Date of Graduation

12-2018

Document Type

Thesis

Degree Name

Master of Science in Geology (MS)

Degree Level

Graduate

Department

Geosciences

Advisor

T.A. (Mac) McGilvery

Committee Member

Adriana Potra

Second Committee Member

Christopher Moyer

Keywords

Arkoma Basin, Lower Atoka Formation, Stratigraphy, Subsurface Interpretation

Abstract

The Arkoma Basin is a Carboniferous peripheral foreland basin creating a structural depression covering an approximate area of 33,800 miles2 that extends through east-central Oklahoma and west-central Arkansas. The entire basin fill includes Pre-Mississippian carbonate shelf deposits, Mississippian marine carbonates and black shales, and Pennsylvanian mixed carbonated/clastic and shore zone/deltaic deposits. The Lower Atoka formation (Pennsylvanian) occurs in outcrop along the southern Boston Mountain Plateau in northern Arkansas and extends into the subsurface of the Arkoma Basin over an area of 2,300 miles2. The Lower Atoka ranges from 600 to 1500 feet in thickness and represents a cyclic succession of stacked shelf to shore zone/deltaic deposits recording a single 3rd order (1-10 m.y.) Vail/Exxon depositional sequence. It was deposited across a broad, tectonically stable platform along the southern margin of Laurasia just before its collision with the Gondwana and the formation of Pangea at the end of the Paleozoic. Tectonic influences meant that it was not a 100% stable platform during the Lower Atoka deposition. This affected the deposition of all the sequences in the Lower Atoka. Topographic relief on preceding deposition also helped create areas of accommodation space filled by offset, compensation bedding. Finally, subsidence on a passive margin has been argued to be up to almost 4 km. This helps explain the “long distance” shoreline shifts and cyclicity in the current time of deposition. This means that these 4th to 5th order cycles (10’s to 100’s k.y.) may reflect glacio eustacy and sediment supply and can be correlated across the entire area or a very large area. In addition, there appears to be a tectonic over print that influences onlap edges that define northern limits and areas of bypass and nondeposition.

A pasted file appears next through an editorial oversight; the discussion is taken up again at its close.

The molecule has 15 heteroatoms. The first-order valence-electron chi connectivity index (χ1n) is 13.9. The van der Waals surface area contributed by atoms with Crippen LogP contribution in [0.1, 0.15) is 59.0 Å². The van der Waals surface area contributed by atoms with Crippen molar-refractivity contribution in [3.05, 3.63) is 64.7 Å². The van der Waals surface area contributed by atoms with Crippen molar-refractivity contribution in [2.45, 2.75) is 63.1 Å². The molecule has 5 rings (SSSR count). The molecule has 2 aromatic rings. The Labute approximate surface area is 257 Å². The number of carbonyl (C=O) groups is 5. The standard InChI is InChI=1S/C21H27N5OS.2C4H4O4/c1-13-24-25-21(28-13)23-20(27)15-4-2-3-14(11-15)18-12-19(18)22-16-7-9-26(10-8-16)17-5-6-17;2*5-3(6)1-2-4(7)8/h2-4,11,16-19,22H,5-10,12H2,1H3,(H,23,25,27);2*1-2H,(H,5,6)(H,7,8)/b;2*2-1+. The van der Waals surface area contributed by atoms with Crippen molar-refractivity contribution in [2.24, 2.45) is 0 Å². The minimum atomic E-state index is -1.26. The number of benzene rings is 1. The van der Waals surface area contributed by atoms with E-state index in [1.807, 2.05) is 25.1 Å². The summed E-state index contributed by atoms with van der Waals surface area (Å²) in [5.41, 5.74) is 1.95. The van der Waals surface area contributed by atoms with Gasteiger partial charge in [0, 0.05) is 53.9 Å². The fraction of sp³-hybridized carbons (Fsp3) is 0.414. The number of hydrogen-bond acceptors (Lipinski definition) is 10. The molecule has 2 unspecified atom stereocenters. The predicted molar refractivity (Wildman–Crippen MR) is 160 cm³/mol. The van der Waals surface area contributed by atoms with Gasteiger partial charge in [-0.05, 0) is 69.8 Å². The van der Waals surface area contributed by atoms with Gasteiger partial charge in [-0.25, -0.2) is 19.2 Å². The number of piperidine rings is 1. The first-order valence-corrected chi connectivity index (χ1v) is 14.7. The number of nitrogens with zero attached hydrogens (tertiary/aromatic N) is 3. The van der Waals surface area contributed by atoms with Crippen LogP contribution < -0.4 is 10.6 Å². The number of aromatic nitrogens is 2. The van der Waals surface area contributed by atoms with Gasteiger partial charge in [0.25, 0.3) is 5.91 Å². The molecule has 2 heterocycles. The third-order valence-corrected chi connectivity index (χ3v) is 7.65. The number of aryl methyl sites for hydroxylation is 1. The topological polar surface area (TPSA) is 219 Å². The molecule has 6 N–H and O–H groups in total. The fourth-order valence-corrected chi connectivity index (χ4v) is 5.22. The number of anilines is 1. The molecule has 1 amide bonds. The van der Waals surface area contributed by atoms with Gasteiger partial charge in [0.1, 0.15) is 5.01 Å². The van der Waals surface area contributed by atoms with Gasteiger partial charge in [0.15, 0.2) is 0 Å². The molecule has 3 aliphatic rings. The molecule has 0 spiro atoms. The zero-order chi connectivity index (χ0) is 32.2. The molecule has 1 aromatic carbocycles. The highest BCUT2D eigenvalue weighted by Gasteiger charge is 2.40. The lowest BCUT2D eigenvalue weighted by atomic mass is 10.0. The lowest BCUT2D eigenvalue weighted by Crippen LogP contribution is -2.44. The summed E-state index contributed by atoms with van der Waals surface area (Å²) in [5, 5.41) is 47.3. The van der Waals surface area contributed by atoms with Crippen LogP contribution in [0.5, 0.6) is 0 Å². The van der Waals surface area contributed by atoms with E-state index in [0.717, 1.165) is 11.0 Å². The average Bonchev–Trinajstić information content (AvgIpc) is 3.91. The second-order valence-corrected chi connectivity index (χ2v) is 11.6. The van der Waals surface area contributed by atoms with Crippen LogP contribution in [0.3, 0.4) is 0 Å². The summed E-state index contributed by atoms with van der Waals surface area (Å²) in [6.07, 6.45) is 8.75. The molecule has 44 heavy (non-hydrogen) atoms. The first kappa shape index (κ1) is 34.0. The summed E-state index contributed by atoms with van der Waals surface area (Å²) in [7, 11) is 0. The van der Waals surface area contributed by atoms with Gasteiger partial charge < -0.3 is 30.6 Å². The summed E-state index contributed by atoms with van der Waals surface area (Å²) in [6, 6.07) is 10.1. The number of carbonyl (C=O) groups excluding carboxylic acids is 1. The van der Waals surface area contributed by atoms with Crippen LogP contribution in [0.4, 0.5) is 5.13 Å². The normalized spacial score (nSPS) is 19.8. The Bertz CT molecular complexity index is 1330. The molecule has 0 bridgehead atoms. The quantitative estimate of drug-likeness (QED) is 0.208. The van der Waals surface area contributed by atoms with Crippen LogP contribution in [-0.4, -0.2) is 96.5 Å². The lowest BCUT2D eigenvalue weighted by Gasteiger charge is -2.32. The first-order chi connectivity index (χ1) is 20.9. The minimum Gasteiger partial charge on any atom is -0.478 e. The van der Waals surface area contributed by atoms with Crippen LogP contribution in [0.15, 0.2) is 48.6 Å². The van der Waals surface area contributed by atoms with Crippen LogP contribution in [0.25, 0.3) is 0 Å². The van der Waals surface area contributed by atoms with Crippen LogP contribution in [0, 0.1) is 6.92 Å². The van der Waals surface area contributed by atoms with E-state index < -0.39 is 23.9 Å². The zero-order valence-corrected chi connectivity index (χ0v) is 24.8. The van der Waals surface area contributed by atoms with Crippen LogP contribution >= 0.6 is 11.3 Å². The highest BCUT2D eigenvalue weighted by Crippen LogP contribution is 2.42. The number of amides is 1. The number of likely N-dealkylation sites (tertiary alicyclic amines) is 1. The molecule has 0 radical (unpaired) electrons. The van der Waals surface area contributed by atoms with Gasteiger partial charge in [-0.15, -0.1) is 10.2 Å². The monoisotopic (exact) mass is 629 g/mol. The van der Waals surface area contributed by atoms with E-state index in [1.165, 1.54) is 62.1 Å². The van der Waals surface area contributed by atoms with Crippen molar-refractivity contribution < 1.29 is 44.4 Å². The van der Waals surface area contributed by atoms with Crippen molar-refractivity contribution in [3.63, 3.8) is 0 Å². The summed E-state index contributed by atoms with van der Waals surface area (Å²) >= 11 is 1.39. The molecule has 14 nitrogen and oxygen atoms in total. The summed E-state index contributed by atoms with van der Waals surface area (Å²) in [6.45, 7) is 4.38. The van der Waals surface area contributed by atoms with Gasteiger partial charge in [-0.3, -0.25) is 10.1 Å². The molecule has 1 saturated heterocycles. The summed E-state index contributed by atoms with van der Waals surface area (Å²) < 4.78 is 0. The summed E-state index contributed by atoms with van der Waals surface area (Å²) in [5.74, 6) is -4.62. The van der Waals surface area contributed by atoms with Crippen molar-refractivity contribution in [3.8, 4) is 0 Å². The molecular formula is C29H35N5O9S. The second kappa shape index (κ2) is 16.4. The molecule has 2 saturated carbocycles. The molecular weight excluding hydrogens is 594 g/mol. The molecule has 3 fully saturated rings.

Lateral variation in facies and sand content as well as proximal to distal changes in depositional architecture have been defined by high resolution correlation and log motif analysis of several hundred wells along the northern margin of the basin. This work provides an excellent case history for the definition of stratigraphic architecture and internal reservoir body geometries within individual cycles in a single 3rd order depositional sequence.

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